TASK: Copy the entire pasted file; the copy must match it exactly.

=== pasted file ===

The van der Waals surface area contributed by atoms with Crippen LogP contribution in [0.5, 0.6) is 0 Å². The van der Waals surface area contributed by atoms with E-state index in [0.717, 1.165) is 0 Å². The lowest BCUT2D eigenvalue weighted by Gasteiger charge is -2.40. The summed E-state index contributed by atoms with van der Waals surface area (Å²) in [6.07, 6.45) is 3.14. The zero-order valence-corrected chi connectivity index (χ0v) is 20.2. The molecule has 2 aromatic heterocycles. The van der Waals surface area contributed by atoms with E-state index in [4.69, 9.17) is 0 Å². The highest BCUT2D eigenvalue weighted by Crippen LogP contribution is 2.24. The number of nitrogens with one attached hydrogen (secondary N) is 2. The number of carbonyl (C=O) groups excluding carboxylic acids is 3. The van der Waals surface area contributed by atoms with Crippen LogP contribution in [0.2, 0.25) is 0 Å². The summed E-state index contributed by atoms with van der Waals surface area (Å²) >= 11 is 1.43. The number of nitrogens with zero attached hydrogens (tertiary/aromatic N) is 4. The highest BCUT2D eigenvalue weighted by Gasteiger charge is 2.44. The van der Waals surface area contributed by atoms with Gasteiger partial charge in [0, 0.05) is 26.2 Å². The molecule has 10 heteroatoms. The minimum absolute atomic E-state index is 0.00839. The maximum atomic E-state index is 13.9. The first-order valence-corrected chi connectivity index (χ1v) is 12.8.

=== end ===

The van der Waals surface area contributed by atoms with Crippen LogP contribution in [0.5, 0.6) is 0 Å². The van der Waals surface area contributed by atoms with E-state index in [0.717, 1.165) is 0 Å². The lowest BCUT2D eigenvalue weighted by Gasteiger charge is -2.40. The summed E-state index contributed by atoms with van der Waals surface area (Å²) in [6.07, 6.45) is 3.14. The zero-order valence-corrected chi connectivity index (χ0v) is 20.2. The molecule has 2 aromatic heterocycles. The van der Waals surface area contributed by atoms with E-state index in [4.69, 9.17) is 0 Å². The highest BCUT2D eigenvalue weighted by Crippen LogP contribution is 2.24. The number of nitrogens with one attached hydrogen (secondary N) is 2. The number of carbonyl (C=O) groups excluding carboxylic acids is 3. The van der Waals surface area contributed by atoms with Crippen LogP contribution in [0.2, 0.25) is 0 Å². The summed E-state index contributed by atoms with van der Waals surface area (Å²) >= 11 is 1.43. The number of nitrogens with zero attached hydrogens (tertiary/aromatic N) is 4. The highest BCUT2D eigenvalue weighted by Gasteiger charge is 2.44. The van der Waals surface area contributed by atoms with Gasteiger partial charge in [0, 0.05) is 26.2 Å². The molecule has 10 heteroatoms. The minimum absolute atomic E-state index is 0.00839. The maximum atomic E-state index is 13.9. The first-order valence-corrected chi connectivity index (χ1v) is 12.8.